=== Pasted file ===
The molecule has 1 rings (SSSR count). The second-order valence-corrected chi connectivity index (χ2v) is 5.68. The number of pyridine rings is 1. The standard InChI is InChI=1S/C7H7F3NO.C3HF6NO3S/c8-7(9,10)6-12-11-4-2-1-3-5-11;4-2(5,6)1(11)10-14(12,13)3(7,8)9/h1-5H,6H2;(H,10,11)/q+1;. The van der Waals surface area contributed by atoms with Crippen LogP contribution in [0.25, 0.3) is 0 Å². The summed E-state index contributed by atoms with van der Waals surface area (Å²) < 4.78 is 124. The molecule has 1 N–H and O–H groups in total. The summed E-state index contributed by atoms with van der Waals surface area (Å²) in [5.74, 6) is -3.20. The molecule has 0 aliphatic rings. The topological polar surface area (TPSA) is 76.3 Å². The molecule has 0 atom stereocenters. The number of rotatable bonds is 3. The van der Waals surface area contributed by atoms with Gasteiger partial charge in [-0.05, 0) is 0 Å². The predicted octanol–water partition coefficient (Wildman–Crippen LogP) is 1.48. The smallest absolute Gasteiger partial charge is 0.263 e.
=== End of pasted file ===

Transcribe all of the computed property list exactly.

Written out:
The molecule has 1 rings (SSSR count). The second-order valence-corrected chi connectivity index (χ2v) is 5.68. The number of pyridine rings is 1. The standard InChI is InChI=1S/C7H7F3NO.C3HF6NO3S/c8-7(9,10)6-12-11-4-2-1-3-5-11;4-2(5,6)1(11)10-14(12,13)3(7,8)9/h1-5H,6H2;(H,10,11)/q+1;. The van der Waals surface area contributed by atoms with Crippen LogP contribution in [0.25, 0.3) is 0 Å². The summed E-state index contributed by atoms with van der Waals surface area (Å²) < 4.78 is 124. The molecule has 1 N–H and O–H groups in total. The summed E-state index contributed by atoms with van der Waals surface area (Å²) in [5.74, 6) is -3.20. The molecule has 0 aliphatic rings. The topological polar surface area (TPSA) is 76.3 Å². The molecule has 0 atom stereocenters. The number of rotatable bonds is 3. The van der Waals surface area contributed by atoms with Gasteiger partial charge in [-0.05, 0) is 0 Å². The predicted octanol–water partition coefficient (Wildman–Crippen LogP) is 1.48. The smallest absolute Gasteiger partial charge is 0.263 e.